Bureaucratic Reform in the Ottoman Empire
The Sublime Porte, 1789-1922
Carter Vaughn Findley
From the author's preface: Sublime Porte--there must be few terms more redolent, even today, of the fascination that the Islamic Middle East has long exercised over Western imaginations. Yet there must also be few Western minds that now know what this term refers to, or why it has any claim to attention. One present-day Middle East expert admits to having long interpreted the expression as a reference to Istambul's splendid natural harbor. This individual is probably not unique and could perhaps claim to be relatively well informed. When the Sublime Porte still existed, Westerners who spent time in Istanbul knew the term as a designation for the Ottoman government, but few knew why the name was used, or what aspect of the Ottoman government it properly designated. What was the real Sublime Porte? Was it an organization? A building? No more, literally, than a door or gateway? What about it was important enough to cause the name to be remembered?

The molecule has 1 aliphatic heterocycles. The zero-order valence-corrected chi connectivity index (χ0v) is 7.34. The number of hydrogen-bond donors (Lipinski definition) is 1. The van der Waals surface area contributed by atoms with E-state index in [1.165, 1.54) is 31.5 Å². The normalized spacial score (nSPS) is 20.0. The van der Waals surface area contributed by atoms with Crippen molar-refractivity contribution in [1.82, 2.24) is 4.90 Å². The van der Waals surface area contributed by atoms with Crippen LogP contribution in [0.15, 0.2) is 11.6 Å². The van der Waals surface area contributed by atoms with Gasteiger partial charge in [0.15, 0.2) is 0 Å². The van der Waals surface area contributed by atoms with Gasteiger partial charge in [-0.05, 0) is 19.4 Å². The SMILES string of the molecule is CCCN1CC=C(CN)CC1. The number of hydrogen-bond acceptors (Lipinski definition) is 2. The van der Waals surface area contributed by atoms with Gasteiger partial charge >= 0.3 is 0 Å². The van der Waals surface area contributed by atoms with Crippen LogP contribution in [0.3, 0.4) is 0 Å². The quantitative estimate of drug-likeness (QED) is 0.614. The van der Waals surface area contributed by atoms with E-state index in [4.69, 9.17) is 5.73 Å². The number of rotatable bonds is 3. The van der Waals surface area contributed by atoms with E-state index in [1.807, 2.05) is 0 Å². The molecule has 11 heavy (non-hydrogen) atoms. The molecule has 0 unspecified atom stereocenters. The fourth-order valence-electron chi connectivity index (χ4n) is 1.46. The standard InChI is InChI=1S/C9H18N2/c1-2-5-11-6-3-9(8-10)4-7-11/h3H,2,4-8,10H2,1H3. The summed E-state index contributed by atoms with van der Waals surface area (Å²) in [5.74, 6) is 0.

In one sense, the purpose of this book is to answer these questions. Of course, it will also do much more and will, in the process, move quickly onto a plane quite different from the exoticism just invoked. For to study the bureaucratic complex properly known as the Sublime Porte, and to analyze its evolution and that of the body of men who staffed it, is to explore a problem of tremendous significance for the development of the administrative institutions of the Ottoman Empire, the Islamic lands in general, and in some senses the entire non-Westerrn world.